Tosylamide/formaldehyde resin - a consideration in the atopic toddlerDocument Transcript
Tosylamide/formaldehyde resin - a
consideration in the atopic toddler
Sarah Stechschulte B.A.^ & Sharon E. Jacob M.D.*
^MSIV, University of Miami
*Voluntary Clinical Associate Professor, University of Miami
Jacob SE, Stechschulte SA. Contact Dermatitis 2008 May;58(5):312-3.
What is Tosylamide/formaldehyde
! A substance added to nail varnish to aid in
adhesion of varnish to the nail, while
improving rigidity, shine, and flow of
Significance of TSFR
! Youths are experimenting more with nail
cosmetics at younger ages, allowing early
sensitization with the chemical (2).
! Prevalence of sensitization in young
children is not known
! A 4-year old black Hispanic female
presented to the Contact Dermatitis Clinic
with eyelid dermatitis and worsening
atopic flexural dermatitis
! Older sister found to paint child’s toddlers
nails – on initial consultation eliciting
Obtain detailed environmental history
! Personal hygiene products: shampoo, soaps,
lotions, creams, diaper balms, & diaper wipes (3).
! Medical & medicament history (3).
! Family member personal hygiene products,
frequent toys/playthings, housewares, and
household products (3).
Which children should be patch tested?
! Those with uncontrollable or worsening
chronic dermatitis of greater than two months
! Failure to improve following standard
treatment protocols (3).
! Those with eyelid/hand involvement (4).
Which chemicals should we patch
! Those with high clinical suspicion (prior
exposure to allergen definitively identified)
! A customized set of allergens is made for
each patient based on the child’s exposure
Relationship to the case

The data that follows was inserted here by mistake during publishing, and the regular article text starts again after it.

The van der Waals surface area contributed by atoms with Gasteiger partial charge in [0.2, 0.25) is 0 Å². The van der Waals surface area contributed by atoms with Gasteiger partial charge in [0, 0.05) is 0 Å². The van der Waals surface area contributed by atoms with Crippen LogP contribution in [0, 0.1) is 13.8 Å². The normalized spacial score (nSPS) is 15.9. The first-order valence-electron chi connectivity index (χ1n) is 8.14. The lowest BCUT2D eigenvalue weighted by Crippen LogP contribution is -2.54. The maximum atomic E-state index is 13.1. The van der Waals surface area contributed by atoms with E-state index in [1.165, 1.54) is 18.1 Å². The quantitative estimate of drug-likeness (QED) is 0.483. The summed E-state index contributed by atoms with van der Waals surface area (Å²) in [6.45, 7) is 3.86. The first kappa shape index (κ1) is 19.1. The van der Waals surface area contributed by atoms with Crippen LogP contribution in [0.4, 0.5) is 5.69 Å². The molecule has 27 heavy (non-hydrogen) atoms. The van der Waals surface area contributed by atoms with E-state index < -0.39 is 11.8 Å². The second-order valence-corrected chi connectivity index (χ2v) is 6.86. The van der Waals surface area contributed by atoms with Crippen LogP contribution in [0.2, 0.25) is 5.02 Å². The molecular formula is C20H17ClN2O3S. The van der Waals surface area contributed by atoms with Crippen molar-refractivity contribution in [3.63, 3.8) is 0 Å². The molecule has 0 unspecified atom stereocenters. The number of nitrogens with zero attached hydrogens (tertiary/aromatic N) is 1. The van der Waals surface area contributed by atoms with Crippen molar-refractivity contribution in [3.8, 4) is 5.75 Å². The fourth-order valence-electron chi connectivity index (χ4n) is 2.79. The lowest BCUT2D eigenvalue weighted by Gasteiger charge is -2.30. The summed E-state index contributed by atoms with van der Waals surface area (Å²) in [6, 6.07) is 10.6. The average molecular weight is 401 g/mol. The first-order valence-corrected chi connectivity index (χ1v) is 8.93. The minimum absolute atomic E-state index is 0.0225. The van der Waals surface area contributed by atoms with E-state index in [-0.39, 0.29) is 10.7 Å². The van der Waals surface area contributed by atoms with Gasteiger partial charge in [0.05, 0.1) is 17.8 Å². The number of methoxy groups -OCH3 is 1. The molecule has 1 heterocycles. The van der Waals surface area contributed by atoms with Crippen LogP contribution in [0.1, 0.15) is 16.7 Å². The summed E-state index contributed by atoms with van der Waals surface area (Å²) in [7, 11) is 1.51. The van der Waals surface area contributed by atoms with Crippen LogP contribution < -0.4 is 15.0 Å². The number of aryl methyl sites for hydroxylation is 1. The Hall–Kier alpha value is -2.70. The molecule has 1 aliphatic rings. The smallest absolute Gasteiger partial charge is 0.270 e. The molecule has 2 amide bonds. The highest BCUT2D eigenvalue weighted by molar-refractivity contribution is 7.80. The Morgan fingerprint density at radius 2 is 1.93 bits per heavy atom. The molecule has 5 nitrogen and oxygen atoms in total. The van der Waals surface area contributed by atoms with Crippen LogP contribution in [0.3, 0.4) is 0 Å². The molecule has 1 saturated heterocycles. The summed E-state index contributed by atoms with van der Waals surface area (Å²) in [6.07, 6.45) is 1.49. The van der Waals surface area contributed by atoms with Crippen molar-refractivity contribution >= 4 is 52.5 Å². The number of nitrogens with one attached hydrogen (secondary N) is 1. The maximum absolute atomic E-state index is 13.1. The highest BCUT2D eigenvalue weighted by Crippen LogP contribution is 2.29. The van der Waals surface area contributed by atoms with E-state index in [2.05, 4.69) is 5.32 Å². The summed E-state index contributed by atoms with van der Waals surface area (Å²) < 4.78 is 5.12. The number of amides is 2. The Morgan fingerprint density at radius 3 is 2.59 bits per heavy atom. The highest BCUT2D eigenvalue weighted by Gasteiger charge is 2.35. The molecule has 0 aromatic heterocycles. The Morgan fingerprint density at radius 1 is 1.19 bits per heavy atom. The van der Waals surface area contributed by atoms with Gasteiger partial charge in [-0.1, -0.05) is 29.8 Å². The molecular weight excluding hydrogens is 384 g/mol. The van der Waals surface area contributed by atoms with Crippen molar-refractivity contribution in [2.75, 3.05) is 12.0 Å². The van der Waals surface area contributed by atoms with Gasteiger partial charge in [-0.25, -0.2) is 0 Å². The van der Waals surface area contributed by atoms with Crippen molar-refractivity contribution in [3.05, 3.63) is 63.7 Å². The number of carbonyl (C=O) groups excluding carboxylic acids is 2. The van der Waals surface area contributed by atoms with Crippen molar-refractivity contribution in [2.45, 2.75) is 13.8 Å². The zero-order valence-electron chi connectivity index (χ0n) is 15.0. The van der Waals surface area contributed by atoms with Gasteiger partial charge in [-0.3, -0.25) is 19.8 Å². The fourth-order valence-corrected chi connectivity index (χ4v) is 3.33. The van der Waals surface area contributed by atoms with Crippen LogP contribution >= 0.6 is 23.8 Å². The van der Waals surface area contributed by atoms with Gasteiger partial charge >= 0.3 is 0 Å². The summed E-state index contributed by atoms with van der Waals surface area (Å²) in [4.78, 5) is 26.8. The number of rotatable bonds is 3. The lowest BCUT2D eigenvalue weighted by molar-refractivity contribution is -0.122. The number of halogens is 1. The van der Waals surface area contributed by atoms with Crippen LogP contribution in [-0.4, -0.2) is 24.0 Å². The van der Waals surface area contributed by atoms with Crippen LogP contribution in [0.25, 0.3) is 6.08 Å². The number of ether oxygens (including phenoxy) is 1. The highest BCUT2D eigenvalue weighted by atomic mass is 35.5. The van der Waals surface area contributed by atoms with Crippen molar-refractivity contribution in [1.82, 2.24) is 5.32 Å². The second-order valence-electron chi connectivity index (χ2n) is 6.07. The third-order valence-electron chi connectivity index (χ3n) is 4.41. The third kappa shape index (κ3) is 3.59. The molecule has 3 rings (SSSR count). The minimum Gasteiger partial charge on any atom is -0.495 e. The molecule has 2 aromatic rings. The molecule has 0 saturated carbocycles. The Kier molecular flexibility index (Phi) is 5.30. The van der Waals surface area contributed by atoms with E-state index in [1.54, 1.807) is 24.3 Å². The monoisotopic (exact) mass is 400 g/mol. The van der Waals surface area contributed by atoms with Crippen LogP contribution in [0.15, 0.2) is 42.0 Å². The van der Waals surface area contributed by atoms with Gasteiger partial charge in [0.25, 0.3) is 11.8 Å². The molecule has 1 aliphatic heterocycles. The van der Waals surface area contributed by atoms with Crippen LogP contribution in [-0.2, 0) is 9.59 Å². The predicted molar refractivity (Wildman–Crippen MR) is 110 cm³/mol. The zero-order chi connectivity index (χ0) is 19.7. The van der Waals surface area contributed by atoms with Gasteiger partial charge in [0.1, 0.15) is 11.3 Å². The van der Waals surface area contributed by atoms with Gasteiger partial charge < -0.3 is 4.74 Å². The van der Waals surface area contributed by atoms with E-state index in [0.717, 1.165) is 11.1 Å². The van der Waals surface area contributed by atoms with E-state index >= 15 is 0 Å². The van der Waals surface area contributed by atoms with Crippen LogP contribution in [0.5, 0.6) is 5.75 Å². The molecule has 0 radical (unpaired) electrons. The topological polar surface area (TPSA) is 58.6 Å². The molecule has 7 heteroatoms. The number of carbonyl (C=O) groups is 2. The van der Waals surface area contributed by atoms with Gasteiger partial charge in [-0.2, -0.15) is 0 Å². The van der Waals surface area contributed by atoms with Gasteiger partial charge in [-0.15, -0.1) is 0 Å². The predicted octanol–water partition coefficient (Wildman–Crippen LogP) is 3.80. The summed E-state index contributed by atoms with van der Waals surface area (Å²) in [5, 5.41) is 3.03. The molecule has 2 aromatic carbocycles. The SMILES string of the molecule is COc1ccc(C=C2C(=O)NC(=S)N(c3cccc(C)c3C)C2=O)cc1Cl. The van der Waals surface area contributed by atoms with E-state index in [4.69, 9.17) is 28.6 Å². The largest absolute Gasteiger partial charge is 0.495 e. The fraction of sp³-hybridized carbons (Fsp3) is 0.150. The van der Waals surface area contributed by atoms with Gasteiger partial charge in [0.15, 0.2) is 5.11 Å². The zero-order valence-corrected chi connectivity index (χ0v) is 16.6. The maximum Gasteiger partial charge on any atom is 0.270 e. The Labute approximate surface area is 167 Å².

! Based on the evaluation and failure of improvement
during the avoidance period, the child was patch
tested with selected chemicals from Umiami
Pediatric standard (3)
! A clinically relevant patch test reaction was found
to tosylamide/formaldehyde resin [1+]
Analysis of results
! The child’s nails regularly painted by her older sister
! The child used nails to scratch her eyelids & ‘atopic’ areas
! Discontinued use of TSFR products by all members of the
family resulted in considerable improvement of both the
child’s eyelids and ‘atopic’ areas.
! A statistically significant association between
TSFR and eyelid dermatitis has previously been
! This case reveals the importance of considering
TSFR when evaluating a toddler.
! We believe that the patient’s scratching of her
atopic dermatitis with TSFR varnished nails
played a role in her reaction to the chemical.
! We recommend that children unable to
overcome the need to scratch should not have
their fingernails varnished.
1) Orton D I, Wilkinson J D. Cosmetic allergy: incidence, diagnosis,
and management. Am J Clin Dermatol 2004: 5: 327–337.
2) White I R. Allergic contact dermatitis. In: Textbook of Pediatric
Dermatology, 2nd edition, Harper J I, Prose N S, Oranje A P
(eds): Cambridge, Blackwell Publishing Inc, 2006.
3) Jacob SE, Burk CJ, Connelly EA. Patch testing: another steroid-
sparing agent to consider in children. Pediatr Dermatol 2008 Jan-
4) Beattie P E, Green C, Lowe G, Lewis-Jones M S. Which children
should we patch test? Clin Exp Dermatol 2007: 32:6–11.
5) Amin K A, Belsito D V. The aetiology of eyelid dermatitis: a 10-
year retrospective analysis. Contact Dermatitis 2006: 55: 280–
6) Guin J D. Eyelid dermatitis: a report of 215 patients. Contact
Dermatitis 2004: 50: 87–90.